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Ruby’s Creator, Matz, Joins Heroku

By Peter Cooper / July 12, 2011

Yukihiro Matsumoto, creator of Ruby and more commonly known as Matz, has joined Heroku, the Ruby cloud hosting company, as its Chief Architect of Ruby.

Being the creator of Ruby and a much respected developer in his own right, Matz is hardly itching for a new job to pay the bills, but a head position at the biggest Ruby-related infrastructure company (perhaps excepting Engine Yard) is bound to provide Matz with the resources he needs to make an even bigger impact, particularly in the West.

I decided to join Heroku because they are committed to openness and developing Ruby further. I want to make the Ruby development experience even richer, more natural and more productive than ever for all Ruby developers.


For Heroku's part, they've placed themselves squarely at the forefront of the Ruby industry with the recruitment of its friendly figurehead and benevolent dictator - usually Google or academia snap up the top language creators.

It seems that Matz won't be jetting off to live the Californian lifestyle too soon, though. He's continuing his work as research fellow of the Network Applied Communication Laboratory in Shimane Prefecture, Japan, and will also retain his position as fellow at Rakuten Institute of Technology. These are positions which, I assume, already give him a lot of leeway to work with his Ruby projects of choice.

I scooped up some opinions from Twitter and IRC about the announcement:

I think it's equivalent to shouting from the rooftops that Ruby is the language to pay attention to. While Oracle may be trying to revitalize Java, the industry is looking for a better language, and there is one: Ruby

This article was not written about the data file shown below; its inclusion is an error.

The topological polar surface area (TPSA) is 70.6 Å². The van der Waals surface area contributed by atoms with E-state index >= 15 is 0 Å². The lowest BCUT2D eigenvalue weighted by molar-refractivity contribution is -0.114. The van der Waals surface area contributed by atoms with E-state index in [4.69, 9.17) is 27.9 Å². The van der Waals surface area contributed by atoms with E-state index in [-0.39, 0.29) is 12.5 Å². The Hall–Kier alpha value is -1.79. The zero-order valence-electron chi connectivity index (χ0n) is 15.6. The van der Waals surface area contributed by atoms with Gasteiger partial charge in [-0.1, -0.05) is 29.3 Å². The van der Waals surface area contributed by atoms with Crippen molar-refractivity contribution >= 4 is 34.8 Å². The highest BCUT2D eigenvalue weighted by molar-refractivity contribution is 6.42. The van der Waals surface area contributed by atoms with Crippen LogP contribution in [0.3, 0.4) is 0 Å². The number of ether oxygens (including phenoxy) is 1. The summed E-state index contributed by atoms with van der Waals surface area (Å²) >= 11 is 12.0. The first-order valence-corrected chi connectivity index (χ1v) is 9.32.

Brian Ford

I need to know what the interview process was like... "What would you say qualifies you to work at Heroku? Are you a contributor to any open source projects?"

Jason Seifer

Good on him!

the rue (via IRC)

Wow, Matz is joining Heroku? That is awesome!

John Nunemaker

Ruby stays open and development speeds up. That seems like a very positive thing to me. I admit I was worried when Saleforce snatched up Heroku, but this looks like a great move from them. Looking good so far...

James Edward Gray II

Congratulations to both Heroku and Matz from Ruby Inside!

Top-most photo is a collage of Creative Commons licensed work by Shintaro Kakutani and Adam Wiggins.

Update: The Bamboo Blog has posted an English version of an interview with Matz about being hired by Heroku.

A choice fragment:

When I last met Mr Marc Benioff (CEO of he asked me how he could support the development of Ruby.

So I told him that I want to improve the situation which the majority of Ruby Core developers face, that they are either doing their work in their own spare time or they worry about their job security.

He said he could provide us some support and that's why I decided to join through Heroku (Note: Several members of Ruby Core are currently under negotiation to join Heroku).

So, the core of our work will not change. Our mission is to develop Ruby Core, to make Ruby more functional and higher quality. Having said that, I am expecting that the job security we are being provided and Ruby usage feedback we get from heavy Ruby users such as Heroku will accelerate the progress of Ruby development. Otherwise, there would be no point to accepting the offer.


So it seems like more Ruby core team developers might be supported by Heroku soon, somewhat like VMware is doing with Salvatore Sanfilippo and Peter Noordhuis of the Redis project. Good news!


  1. Gustaf Lindqvist says:

    I think it's great for the development of Ruby and the community around it. Congrats to the team at Heroku, good job! :)

  2. Dino Reic says:

    great news for heroku and ruby/rails community kaizen!

  3. Jean-Paul says:

    Great news! Looking forward to Heroku's further development :)

  4. John Joyce says:

    This is wonderful!
    If ONLY more tech companies would take such an interest in building tools like this by providing resources to the build software and hardware tools for the sake of building them, like the old days.
    Yeah, they have a vested interest in it, but as long as it stays open, it's great!

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